Matt Suddain visits the set of the epic new fantasy show Outlander. //
Scotland is no stranger to glamour, as you know. My taxi driver tells me he once gave Charlie Sheen a lift from the airport. “He was nay bother really. Very friendly. Full of energy.” He gets so engrossed in his stories he misses our exit, gets us horribly lost. He’s forced to turn to an antique sat-nav he claims has not been activated since the early ‘00s. It has none of these new highways in its system, so for a while our vehicle is just a tiny, triangular spaceship sailing through an empty Glaswegian wasteland.
Now I’m standing in a converted former circuit-board factory where they’re making the fantasy series based on author Diana Gabaldon’s wildly popular Outlander books. They’re about a nurse who accidentally travels through time and gets captured by a gang of Scotsmen (Possibly because she tried to take a taxi from the airport). They’ve sold 67 ba-jillion copies, or thereabouts, and penetrated popular consciousness so deeply that they were recently name-checked by Taystee in the second series of Orange is the New Black.
‘Lady travels back in time to Scotland, hooks up with this big, sexy outlaw type, and they be gettin’ it day in and day out. Yo, it’s HOT!’ Damn straight. Today a pack of international journalists are being given an inside look at the making of this steamy melodrama. Our tour-guide is executive producer Ronald D. Moore, creative powerhouse behind such blockbusting franchises as Star Trek: the Next Generation, and Battlestar Galactica. He’s calmly outlining the day’s itinerary. “First off we’ll take you through the workshops, plastering, construction. You’ll get to see the prop rooms. Then we’ll take you to the armourer, because we have a full armoury here with all the weapons.”
I’m sorry, you have a what now?
“Then we’ll head through to costumes, art department, hair and makeup.”
Wait, go back.
“Most people just want to go straight to the armoury.”
Moore has not only thrown himself headlong into the show, but also into Scottish culture. He often wears a kilt on set, apparently. “We went for sushi in LA,” says Sam Heughan, “and he was sitting there in his kilt.” Classic Ron. Heughan plays Jamie, the show’s male lead and key love interest. He was the first major character cast, though he took some time to grow on Gabaldon. She recalls looking up his IMDB page. ‘There’s a few photos, and I thought, “This man looks grotesque, what are you thinking?” But then we got to Santa Fe and cued up his audition tape, and it was Jamie Fraser right in front of me.’
It’s hard to imagine how anyone could use the word ‘grotesque’ to describe this man. Since being cast he’s had his hands full horse riding, sword fighting, and anything else he needs to escape an army of female fans. “Yeah. They’re very, very passionate. We’ve got a group called the Outlandish Bakers who track us down on location. They somehow always find out where we are, and they bring us lots of cooked goodies. It’s quite overwhelming.”
Sure. So this armoury sounds pretty cool.
If Sam Heughal is grotesque then his co-star, Caitriona Balfe, is a hideous, wall-eyed monster. She lumbers off set to talk to us, still flushed from standing under burning lights, and from performing a scene whose details my embargo prevents me from disclosing.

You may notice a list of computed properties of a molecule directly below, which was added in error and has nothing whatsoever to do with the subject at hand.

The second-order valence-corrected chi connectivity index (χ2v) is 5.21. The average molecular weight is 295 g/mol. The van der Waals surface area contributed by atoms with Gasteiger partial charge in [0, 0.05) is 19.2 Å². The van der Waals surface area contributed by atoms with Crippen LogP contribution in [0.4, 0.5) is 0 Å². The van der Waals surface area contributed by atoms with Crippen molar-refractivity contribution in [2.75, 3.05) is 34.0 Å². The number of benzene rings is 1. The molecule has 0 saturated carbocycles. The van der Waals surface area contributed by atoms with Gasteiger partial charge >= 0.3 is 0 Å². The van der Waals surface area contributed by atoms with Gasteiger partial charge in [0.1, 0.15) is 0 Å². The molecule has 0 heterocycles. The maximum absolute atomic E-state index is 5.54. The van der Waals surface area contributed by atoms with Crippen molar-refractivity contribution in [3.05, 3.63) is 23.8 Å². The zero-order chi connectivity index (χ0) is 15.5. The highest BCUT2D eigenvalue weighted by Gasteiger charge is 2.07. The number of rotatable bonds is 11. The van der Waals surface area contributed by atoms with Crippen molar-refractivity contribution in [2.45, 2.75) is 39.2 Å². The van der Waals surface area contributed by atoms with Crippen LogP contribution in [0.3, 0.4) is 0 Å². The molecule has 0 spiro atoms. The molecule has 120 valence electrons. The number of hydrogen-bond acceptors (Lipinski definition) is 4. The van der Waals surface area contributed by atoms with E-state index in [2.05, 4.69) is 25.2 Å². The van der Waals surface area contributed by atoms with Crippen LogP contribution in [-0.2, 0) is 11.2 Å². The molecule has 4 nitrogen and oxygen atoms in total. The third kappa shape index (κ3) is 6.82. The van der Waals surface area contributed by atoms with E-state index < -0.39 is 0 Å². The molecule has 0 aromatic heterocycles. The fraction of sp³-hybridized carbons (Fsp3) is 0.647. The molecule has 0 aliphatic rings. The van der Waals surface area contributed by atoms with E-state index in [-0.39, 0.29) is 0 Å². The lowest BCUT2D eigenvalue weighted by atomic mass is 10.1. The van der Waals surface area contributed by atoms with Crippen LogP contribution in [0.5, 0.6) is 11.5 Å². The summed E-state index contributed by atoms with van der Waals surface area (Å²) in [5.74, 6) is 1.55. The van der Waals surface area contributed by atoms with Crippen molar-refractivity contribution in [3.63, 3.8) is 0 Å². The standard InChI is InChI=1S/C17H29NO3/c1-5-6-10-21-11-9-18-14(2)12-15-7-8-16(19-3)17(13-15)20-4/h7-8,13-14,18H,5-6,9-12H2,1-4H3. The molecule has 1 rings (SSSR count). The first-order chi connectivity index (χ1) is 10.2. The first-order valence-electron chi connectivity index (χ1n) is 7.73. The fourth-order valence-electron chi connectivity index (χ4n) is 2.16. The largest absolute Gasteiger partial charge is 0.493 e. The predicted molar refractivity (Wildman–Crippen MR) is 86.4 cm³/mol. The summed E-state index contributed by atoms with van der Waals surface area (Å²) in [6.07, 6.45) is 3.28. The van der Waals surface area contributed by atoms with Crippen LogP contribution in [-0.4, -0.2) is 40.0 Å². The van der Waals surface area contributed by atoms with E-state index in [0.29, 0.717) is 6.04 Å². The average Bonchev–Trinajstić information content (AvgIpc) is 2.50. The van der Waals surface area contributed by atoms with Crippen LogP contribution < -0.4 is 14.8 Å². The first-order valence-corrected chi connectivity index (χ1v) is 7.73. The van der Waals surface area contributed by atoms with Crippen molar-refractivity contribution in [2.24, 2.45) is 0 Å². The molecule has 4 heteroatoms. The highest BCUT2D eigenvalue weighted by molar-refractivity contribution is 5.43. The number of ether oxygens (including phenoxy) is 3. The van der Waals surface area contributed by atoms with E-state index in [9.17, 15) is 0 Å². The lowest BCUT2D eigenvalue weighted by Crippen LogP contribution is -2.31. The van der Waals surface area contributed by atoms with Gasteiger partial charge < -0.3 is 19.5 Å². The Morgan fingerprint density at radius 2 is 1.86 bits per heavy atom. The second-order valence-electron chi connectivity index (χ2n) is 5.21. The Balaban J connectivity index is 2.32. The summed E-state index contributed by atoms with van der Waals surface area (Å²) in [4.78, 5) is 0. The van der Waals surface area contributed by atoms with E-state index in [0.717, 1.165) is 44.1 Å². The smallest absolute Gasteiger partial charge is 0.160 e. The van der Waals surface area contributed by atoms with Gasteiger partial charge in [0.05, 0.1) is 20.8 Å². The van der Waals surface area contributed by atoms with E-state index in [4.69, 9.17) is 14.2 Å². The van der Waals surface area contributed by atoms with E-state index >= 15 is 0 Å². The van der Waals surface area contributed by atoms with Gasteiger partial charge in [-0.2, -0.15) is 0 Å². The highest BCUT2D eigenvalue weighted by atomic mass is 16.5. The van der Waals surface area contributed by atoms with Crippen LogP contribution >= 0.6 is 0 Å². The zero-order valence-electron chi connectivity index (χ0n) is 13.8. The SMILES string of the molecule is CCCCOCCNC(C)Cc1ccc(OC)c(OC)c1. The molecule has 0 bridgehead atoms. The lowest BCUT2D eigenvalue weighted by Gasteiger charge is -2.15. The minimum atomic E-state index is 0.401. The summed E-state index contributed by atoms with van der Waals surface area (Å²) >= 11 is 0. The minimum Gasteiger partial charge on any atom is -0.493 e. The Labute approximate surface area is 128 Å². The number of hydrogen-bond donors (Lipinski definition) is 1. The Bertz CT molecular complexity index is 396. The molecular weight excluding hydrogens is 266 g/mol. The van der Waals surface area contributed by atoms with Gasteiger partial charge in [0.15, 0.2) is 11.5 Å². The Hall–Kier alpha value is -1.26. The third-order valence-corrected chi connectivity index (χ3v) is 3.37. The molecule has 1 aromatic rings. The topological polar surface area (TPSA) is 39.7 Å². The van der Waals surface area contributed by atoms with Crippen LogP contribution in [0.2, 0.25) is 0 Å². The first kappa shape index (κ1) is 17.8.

“It’s such an amazing journey this woman went through. Claire’s a little stubborn, a little mouthy. So we have a bit in common. And we both like to have a little drink sometimes.”
She’ll possibly need several to get through some of the show’s racier scenes. Gabaldon has promised that all the books’ lustier episodes will be in the show, but that they’ll be tasteful. She’s currently writing an ebook on how to, and how not to, write sex scenes. It’s called: How To, and How Not To, Write Sex Scenes.
“Most people who are trying to write sex scenes mistake the exchange of body fluids for emotion,” says the author with a flick of her turquoise shawl. “A good sex scene is about the exchange of emotions. It really doesn’t matter what you’re doing with your body, I mean, there’s a whole variety of positions, but it’s not the position that matters, it’s what’s happening between these two people at this moment.”
So that happened.
“There are dark moments in the show,” says Balfe, “but I don’t feel like it’s gratuitous. It’s great to be able to play a woman who’s so complicated, and she’s not just sappy. Seriously, though, I think Matt is just shoving these quotes in now so he can get to the part where he got to play with swords.”
Not a real quote.
However… the armoury was everything I imagined. Imagine a massive room lined with implements of deadliness: swords, bows, halberds, muskets. If you don’t fancy imagining this, then head over to the costume department and learn about embroidery. I got to hold a musket while our Master Armourer explained the damage a small steel shot would do to the organs of an advancing Red Coat. He’s one of only two Master Armourers in Scotland.
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The next day the show’s Gaelic coach, Adam, takes us on a tour of a local castle, Castle Doune. Adam wears sandals and has a haircut like Paul Weller. “Doune actually means ‘castle’, so technically this place is called Castle Castle.” Fascinating. Doune was a key location for Outlander, but I have to admit that this pales against the fact that it was also a key location for Monty Python and the Holy Grail. John Cleese stood on this very battlement, where I’m standing now, and yelled at people below in a terrible French accent, like I’m doing now.
In the castle’s kitchen a family of birds have made a nest. They fly in and out the door at great speed, and I get lost in the idea that their great, great, great, great grandparents inspired a discussion between Palin and Jones about the relative velocity of an unladen swallow.
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